Much of the day-to-day business of the restaurant has passed from Herb and Helen Gibson down to their sons, Dave and Vaughn. As the local economy has stuttered – the copper mines don’t employ the numbers that they used to and a big Levi’s plant has closed – the restaurant has incorporated far more than just barbecue to stay afloat, and they’ve parlayed their celebratory status on the NCBS Trail and the attendant tourism, not to mention the whitewater rafters who need something to eat, into a gift shop. So there are steaks and catfish and trout on the menu, and a large salad bar. Since this appears to be the only restaurant on the 25 mile stretch between Ducktown and Murphy, they want to draw everybody in.
We found the service to be disagreeably unhurried, but the pork was pretty good. Going back to that story in the first paragraph at The Arrogant Swine, the barbecue here doesn’t seem to have anything to do with the associations that I have with the state’s barbecue culture. Chopped or sliced, the meat is cooked in the sauce, which is a sweet, red-brown blend of tomatoes and vinegar. I associate a pink vinegar sauce with Lexington barbecue, and a more clear vinegar sauce with a little pepper with eastern NC. Red-brown, I was not expecting. The sticky, gooey chopped pork was similar to what you see almost all around Bibb and Houston Counties in middle Georgia and had no smoke taste to it at all, and the sliced pork was just a little smokier, but the flavor was still buried by the sauce.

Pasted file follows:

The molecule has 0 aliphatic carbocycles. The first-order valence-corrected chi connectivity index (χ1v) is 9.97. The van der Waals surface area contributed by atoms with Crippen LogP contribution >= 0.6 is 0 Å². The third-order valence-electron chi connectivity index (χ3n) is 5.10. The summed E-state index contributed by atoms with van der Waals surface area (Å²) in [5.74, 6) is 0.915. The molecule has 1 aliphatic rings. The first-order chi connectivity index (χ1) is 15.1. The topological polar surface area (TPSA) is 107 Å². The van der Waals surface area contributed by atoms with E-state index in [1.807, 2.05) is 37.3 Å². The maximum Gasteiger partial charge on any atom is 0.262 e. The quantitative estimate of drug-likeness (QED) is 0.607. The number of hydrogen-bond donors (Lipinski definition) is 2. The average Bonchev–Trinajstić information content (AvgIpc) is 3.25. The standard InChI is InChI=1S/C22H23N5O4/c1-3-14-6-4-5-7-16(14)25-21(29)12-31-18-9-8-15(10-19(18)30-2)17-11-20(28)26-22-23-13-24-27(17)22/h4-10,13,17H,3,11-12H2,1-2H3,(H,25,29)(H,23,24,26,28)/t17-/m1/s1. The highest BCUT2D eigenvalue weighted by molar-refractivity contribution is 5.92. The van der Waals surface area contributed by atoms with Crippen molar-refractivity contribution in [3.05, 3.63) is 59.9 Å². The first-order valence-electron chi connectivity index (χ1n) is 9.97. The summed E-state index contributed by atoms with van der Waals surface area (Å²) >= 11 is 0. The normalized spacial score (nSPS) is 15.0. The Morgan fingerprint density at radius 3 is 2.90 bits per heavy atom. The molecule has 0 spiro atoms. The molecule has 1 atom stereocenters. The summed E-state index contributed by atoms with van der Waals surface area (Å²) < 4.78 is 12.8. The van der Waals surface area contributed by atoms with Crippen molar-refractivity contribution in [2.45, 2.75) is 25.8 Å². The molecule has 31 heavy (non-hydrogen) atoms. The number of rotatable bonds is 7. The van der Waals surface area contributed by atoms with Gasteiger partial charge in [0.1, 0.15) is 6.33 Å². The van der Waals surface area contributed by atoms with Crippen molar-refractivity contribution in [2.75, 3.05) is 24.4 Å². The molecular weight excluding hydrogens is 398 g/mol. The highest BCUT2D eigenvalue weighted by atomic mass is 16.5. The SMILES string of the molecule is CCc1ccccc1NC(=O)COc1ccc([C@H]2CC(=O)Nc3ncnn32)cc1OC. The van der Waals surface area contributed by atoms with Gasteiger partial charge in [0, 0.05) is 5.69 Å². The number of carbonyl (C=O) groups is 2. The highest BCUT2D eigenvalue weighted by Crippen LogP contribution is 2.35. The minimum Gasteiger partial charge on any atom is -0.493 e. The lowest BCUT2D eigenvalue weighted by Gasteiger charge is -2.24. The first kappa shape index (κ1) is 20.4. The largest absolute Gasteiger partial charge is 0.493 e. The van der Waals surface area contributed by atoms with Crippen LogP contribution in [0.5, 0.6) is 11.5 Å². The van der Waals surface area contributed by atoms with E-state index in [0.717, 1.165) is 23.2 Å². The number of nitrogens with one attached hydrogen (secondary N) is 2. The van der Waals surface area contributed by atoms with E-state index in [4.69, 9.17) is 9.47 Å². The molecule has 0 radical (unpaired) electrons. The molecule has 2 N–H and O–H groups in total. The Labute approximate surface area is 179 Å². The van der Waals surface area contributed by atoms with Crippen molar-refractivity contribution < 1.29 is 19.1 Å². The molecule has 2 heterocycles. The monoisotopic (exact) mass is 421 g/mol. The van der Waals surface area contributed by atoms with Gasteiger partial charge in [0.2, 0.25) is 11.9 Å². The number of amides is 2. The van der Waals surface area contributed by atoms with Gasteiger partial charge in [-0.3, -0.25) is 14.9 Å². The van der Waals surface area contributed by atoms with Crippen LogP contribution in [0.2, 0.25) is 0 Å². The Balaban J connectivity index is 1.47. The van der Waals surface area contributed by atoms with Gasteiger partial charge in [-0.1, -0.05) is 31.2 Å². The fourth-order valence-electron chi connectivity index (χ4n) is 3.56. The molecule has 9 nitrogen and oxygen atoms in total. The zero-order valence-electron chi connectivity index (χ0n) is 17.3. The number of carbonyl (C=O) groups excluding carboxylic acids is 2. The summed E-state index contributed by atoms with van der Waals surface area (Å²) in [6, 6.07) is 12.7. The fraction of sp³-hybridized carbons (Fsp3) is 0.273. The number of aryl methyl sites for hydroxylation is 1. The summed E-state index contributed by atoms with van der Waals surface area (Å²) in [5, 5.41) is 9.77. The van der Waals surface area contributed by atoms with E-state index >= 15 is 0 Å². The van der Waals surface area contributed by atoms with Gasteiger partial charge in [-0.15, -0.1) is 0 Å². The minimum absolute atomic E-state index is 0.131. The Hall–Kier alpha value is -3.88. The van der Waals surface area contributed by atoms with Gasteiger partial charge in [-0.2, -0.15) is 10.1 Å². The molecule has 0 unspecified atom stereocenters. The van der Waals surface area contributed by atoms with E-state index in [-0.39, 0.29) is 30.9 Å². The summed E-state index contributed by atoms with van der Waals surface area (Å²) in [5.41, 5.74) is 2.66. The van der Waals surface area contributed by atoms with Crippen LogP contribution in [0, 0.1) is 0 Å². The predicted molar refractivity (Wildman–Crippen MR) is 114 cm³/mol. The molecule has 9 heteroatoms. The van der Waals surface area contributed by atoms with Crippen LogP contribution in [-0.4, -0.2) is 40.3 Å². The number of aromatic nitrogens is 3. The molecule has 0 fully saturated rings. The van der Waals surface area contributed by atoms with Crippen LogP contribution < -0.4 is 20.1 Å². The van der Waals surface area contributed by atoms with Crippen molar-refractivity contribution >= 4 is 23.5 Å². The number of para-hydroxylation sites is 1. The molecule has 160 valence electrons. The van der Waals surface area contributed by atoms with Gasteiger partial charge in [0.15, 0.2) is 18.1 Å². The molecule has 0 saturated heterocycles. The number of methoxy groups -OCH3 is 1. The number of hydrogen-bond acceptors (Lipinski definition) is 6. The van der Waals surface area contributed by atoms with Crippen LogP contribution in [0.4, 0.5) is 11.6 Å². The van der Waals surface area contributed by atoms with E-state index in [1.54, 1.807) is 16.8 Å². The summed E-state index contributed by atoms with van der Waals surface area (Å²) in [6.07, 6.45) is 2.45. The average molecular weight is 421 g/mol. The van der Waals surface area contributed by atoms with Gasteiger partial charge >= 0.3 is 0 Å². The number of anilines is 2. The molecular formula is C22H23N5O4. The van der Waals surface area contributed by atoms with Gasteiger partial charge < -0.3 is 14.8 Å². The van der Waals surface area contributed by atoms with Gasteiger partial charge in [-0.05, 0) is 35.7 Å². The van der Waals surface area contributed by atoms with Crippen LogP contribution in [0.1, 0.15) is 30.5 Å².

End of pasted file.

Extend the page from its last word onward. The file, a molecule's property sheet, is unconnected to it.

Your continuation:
This is a tradition that I will never understand. For the benefit of newcomers, I’ll clarify that I have no single preference in the cut of meat, or the wood used, or the type of sauces provided, because, at least on a conceptual level, I am equally interested in every region’s take on barbecue. Nothing makes me roll my eyes more than some snob who thinks that their region does it “real” and everybody else is “wrong.” The traditions of Texas, Kansas City, Memphis, and eastern North Carolina, and all parts in between, are equally fascinating, equally wonderful, and often equally tasty. But cooking meat in the sauce is a warning flag. I’ve had a handful of very good, and possibly stellar experiences with the cooked-in-sauce tradition, but far, far more meals that were just plain mediocre. Herb’s meat doesn’t rise above “pretty good.” If this is genuinely the only restaurant west of Shelby to make it onto the NCBS Trail, it makes me nervous what we might find one day in Henderson, Franklin, or Waynesville. (That said, Luella’s in Asheville serves very good barbecue indeed, and far better than this, although this is a much newer restaurant and I don’t think it qualifies as “historic” for the NCBS.)
With service so slow and meat that’s just pretty good, the only thing that saved the experience from just being a pretty drive through the mountains were the sides. Now, these were just exceptional across the board. Everything tasted fresh and tasted awesome. The onion rings were fantastic, good and crumbly like the ones at Sprayberry’s in Newnan, and the fried green beans among the best we’d ever had. Marie had some amazing potato salad and the girlchild loved the baked beans. The hand-cut steak fries pleased everybody. The salad bar looked pretty good as well. I could name you more than a half-dozen barbecue joints in the Atlanta suburbs that would be improved tremendously with sides this good. If you’re looking for a good salad bar and some sides, Herb’s is probably worth the trip. If you’re looking for good barbecue, however, there are better places in north Georgia. More on that subject in tomorrow’s chapter.
*Does anybody else out there pick up their feet to avoid tripping over the state lines, or is that just my family?
Like barbecue? You can see all the barbecue restaurants that we have visited for our blog (more than 240!) on this map, with links back to the original blog posts. It’s terrific for anybody planning a barbecue road trip through the southeast!